Everyone loves that extra hour of sleep we get in the fall, just as things are getting darker and colder, and all we want to do is stay inside and snuggle up under a blanket. But even though it brings a little extra light to the end of the day, very few people are thrilled when we “spring ahead” in March and lose that precious hour. Aside from whatever havoc the loss wreaks on the actual day the clock springs forward – this year March 10 – sleep schedules (and tempers and moods) can be off for days afterward.
Why exactly does the biannual time change mess us up so much? According to WebMB1, it’s because moving the clock in either direction changes the main cue for setting and resetting our 24-hour natural cycle: light. So the circadian rhythm we’ve adjusted to is suddenly out of sync with the “new” cycle of night and day foisted upon us by the time change.
Eventually we all do get back into the swing of things and adjust, but those first few days can be a challenge. In fact losing that hour of sleep can make you more than just a little groggy; it can also affect your mood, motor skills, appetite and even your heart.2
Knowing that it’s going to be a struggle that can potentially even impact your health, it makes sense to try to avoid those risks by taking a few simple steps to gradually adjust to the time change.
A Healthier Michigan3 offers the following advice for helping your body and mind adjust to Daylight Saving Time:
- Slowly trick your body. Staring a few days before the clocks spring ahead, go to sleep and wake up 10 to 15 minutes earlier than normal. This strategy slowly eases your body into the new sleep schedule, so when it comes to the day you actually have to put the clocks ahead it’s not nearly as noticeable to you.
- Knock off the weekend nap. A Saturday nap is really tempting – and naps can actually be good for you – but this Saturday isn’t the time to indulge in extra sleep that may make it more difficult for you to nod off at bedtime, because you have to go to bed earlier and get up earlier the next day. It may sound counterintuitive, but if you’re drowsy, get up and go for a walk to reinvigorate yourself. A bit of extra exercise will make you even more ready for that early bedtime!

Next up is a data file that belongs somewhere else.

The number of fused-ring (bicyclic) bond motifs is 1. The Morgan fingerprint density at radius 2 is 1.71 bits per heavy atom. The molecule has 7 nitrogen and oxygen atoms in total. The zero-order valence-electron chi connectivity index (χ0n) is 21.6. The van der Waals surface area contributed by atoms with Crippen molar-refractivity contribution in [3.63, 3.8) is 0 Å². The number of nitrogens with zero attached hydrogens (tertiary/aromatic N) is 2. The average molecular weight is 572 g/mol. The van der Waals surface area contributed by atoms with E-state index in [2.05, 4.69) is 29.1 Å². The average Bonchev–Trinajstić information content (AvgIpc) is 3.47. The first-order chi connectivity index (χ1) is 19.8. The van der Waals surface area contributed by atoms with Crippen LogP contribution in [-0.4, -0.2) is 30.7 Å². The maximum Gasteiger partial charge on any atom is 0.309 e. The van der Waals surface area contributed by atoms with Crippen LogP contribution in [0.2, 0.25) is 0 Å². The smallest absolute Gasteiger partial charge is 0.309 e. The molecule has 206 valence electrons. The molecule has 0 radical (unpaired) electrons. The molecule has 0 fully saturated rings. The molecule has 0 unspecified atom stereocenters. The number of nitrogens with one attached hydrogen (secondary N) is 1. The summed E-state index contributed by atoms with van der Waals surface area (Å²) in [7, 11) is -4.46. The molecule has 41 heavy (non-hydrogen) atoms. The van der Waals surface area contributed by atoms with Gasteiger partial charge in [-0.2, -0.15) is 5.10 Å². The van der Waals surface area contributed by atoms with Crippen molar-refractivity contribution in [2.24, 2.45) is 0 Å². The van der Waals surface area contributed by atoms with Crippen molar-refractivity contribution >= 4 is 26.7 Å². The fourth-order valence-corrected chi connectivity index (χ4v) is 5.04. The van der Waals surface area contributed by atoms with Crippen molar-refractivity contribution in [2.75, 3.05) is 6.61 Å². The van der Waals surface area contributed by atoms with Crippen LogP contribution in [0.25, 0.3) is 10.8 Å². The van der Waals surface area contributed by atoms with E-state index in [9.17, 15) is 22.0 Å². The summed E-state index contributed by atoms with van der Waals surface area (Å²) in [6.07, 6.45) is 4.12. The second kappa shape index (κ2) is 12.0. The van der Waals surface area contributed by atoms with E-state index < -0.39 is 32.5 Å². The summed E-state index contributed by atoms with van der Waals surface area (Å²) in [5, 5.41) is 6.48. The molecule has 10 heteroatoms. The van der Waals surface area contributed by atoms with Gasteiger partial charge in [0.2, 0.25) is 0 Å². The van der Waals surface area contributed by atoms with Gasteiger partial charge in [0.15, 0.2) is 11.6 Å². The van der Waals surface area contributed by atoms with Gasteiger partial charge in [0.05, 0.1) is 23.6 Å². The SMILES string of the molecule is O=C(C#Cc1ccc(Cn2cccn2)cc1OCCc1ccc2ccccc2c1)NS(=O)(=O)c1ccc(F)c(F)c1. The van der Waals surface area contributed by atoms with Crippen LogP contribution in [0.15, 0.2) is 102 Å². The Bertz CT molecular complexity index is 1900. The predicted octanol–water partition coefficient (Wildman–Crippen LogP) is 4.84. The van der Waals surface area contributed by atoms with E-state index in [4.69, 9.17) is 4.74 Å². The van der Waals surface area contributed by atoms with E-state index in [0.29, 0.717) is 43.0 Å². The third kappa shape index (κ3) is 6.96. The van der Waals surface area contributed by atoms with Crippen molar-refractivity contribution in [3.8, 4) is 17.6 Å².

- Adjust the lights. As we mentioned, light is the primary cue for your circadian rhythm, so in the days before Daylight Saving Time, turn on your lights as soon as you wake up, and turn off as many lights (and TV and computer screens) as possible in the evening to get your body ready for sleep.
- Watch what you drink. Caffeine and alcohol can interfere with your sleep, especially when you drink them right before bed, so limit or eliminate your intake of these kinds of drinks in the days leading up to Daylight Saving Time to help make your sleeps as restful as possible.
- Relax before bed. You’re not primed for sleep when you’ve just watched a tense drama on TV, or spent an hour tweeting, or had a rigorous workout. Instead, do something relaxing to wind down an hour before bed. Turn off all the devices and have a warm bath, read a book, meditate, or turn down the lights and just talk with your partner. Relaxing activities will help you feel sleepy and ready for bed.
If you’re someone who regularly struggles with sleep, the idea of losing an hour may be very stressful – which isn’t going to help the situation at all!
416897 D CAN/US (03/19)